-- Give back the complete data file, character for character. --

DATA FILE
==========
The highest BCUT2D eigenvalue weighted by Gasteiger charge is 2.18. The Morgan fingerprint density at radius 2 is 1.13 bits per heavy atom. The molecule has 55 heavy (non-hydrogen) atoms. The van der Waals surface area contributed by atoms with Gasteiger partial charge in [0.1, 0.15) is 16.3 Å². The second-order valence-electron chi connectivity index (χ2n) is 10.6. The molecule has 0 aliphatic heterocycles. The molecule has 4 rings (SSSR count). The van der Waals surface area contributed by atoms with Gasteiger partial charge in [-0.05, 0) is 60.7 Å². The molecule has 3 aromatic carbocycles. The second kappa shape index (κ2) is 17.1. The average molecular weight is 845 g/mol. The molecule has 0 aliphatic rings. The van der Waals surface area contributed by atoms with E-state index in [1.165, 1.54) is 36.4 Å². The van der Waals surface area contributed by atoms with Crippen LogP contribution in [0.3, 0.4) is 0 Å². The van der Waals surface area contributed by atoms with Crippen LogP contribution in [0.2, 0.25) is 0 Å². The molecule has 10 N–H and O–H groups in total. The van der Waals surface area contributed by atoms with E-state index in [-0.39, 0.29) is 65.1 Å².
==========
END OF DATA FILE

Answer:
The highest BCUT2D eigenvalue weighted by Gasteiger charge is 2.18. The Morgan fingerprint density at radius 2 is 1.13 bits per heavy atom. The molecule has 55 heavy (non-hydrogen) atoms. The van der Waals surface area contributed by atoms with Gasteiger partial charge in [0.1, 0.15) is 16.3 Å². The second-order valence-electron chi connectivity index (χ2n) is 10.6. The molecule has 0 aliphatic heterocycles. The molecule has 4 rings (SSSR count). The van der Waals surface area contributed by atoms with Gasteiger partial charge in [-0.05, 0) is 60.7 Å². The molecule has 3 aromatic carbocycles. The second kappa shape index (κ2) is 17.1. The average molecular weight is 845 g/mol. The molecule has 0 aliphatic rings. The van der Waals surface area contributed by atoms with E-state index in [1.165, 1.54) is 36.4 Å². The van der Waals surface area contributed by atoms with Crippen LogP contribution in [0.3, 0.4) is 0 Å². The van der Waals surface area contributed by atoms with Crippen LogP contribution in [0.2, 0.25) is 0 Å². The molecule has 10 N–H and O–H groups in total. The van der Waals surface area contributed by atoms with E-state index in [-0.39, 0.29) is 65.1 Å².